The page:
ATA president gives state of industry address at Rogers conference, says tolling is ‘extortion’

by Jeff Della Rosa (JDellaRosa@nwabj.com) 319 views 

Chris Spear, president and CEO of the American Trucking Associations, had a tough weekend.

Spear explained the late-night removal of language from a bill the trade organization supported, and at the end of his state of the industry address, he mentioned his mother had died.

On Wednesday (May 3), Spear spoke to trucking executives and members of the Arkansas Trucking Association at the organization’s annual conference in Rogers.

At midnight Saturday, Spear found out the language was removed from the bill to avoid a government shutdown. The language would have clarified a federal aviation law to preempt and effectively block a California law on meal and rest breaks for interstate truck drivers. The state law requires one 30-minute meal break for employees who work more than five hours a day and a second 30-minute break for those working more than 10 hours a day. The industry has spent two years in Washington lobbying to nullify the California law, Spear said.

“This is not a loss. This is a delay. We don’t roll over in the trucking industry.”

On Sunday, he asked staff to take a “very deep dive” to find out what went wrong. Looking back, he said he was 90% sure that the legislation would have included the language. The trucking association has three other possible legislation pieces that might include the language to block the law this year. He spoke out against the lawsuits being filed because of the law.

“This has got to stop,” he said. “This is a disease.”

He also called tolling “a disease.” He pointed to Rhode Island, and how he’s likely not on the governor’s Christmas card list because of how outspoken he has been against the tolling there.

Chris Spear, president and CEO of the American Trucking Associations

“It’s extortion,” he said. “We’re paying for all the roads and bridges in Rhode Island.”

When a state trucking association, such as Arkansas Trucking Association, has an issue with national implications, the American Trucking Associations will be there to help, Spear said.

“We need to be more proactive. We need to be more preemptive. That’s why I take the time to come here. It matters.”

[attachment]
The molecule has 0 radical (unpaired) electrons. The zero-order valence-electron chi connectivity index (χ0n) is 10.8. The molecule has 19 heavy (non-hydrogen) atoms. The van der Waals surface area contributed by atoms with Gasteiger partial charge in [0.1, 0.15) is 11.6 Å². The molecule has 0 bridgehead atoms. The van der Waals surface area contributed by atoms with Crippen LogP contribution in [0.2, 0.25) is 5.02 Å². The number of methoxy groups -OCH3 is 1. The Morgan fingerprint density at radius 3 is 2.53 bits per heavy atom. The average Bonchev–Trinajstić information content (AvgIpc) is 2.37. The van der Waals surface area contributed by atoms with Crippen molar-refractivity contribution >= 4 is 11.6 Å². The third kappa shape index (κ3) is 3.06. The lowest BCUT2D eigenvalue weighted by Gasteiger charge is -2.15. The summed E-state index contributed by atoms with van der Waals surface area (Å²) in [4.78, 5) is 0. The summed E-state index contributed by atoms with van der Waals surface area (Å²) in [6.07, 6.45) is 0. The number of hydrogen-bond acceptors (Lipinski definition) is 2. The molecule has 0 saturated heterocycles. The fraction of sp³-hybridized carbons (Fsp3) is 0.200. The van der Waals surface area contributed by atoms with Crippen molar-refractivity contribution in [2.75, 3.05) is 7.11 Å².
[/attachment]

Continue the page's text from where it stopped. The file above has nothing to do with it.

He also mentioned the trucking association’s visit with President Donald Trump and how the only other time a big rig has been on the White House lawn was when the first family moves to or from the White House.

While he was feeling down on Monday, he was happy to hear the president was considering a fuel tax increase to improve road infrastructure. A 20 cents per gallon tax increase would draw $80 per motorist annually.

“It’s a no brainer,” Spear said.

Another concern the association faces is the possible change to the North American Free Trade Agreement, and its impact on the industry. He said the trucking industry moves 76% of NAFTA-trade tonnage, and he hopes to partner with the president on the issue.

Something Spear is looking forward to is the implementation of the electronic logging device (ELD) mandate Dec. 18. During a question-and-answer session, Daniel Cushman, president of P.A.M. Transportation Services, asked whether the mandate would be enforced successfully. Spear expects it to be enforced.

“The reality is this is not going to be rolled back,” he said. “It’s not a question of if but when.”

Autonomous technology is another area in trucking the industry needs to embrace because the automotive industry has been leading the way. In January, the Department of Transportation established a committee on deploying automated vehicles, and Spear is a member of it. He spoke out against the media reports of self-driving vehicles without the need for truck drivers behind the wheel.

“What a bunch of garbage,” he said.

He explained how airplanes have two pilots in the cockpit and that the airplane can fly itself.

“You’re always going to need a driver in the truck,” Spear said. “It’s not driverless. It’s driver assist.”

As far as the driver and technician shortage, he said he’s tired of talking about these issues. The industry needs solutions. He considered ways to engage the 18 to 21 year olds to become drivers. He said young military veterans serving overseas have operated multi-million dollar vehicles but can’t operate a big rig when they return home. He also discussed public-private partnerships to address it.

Johnelle Hunt, co-founder of J.B. Hunt Transport, will speak Thursday at the conference.

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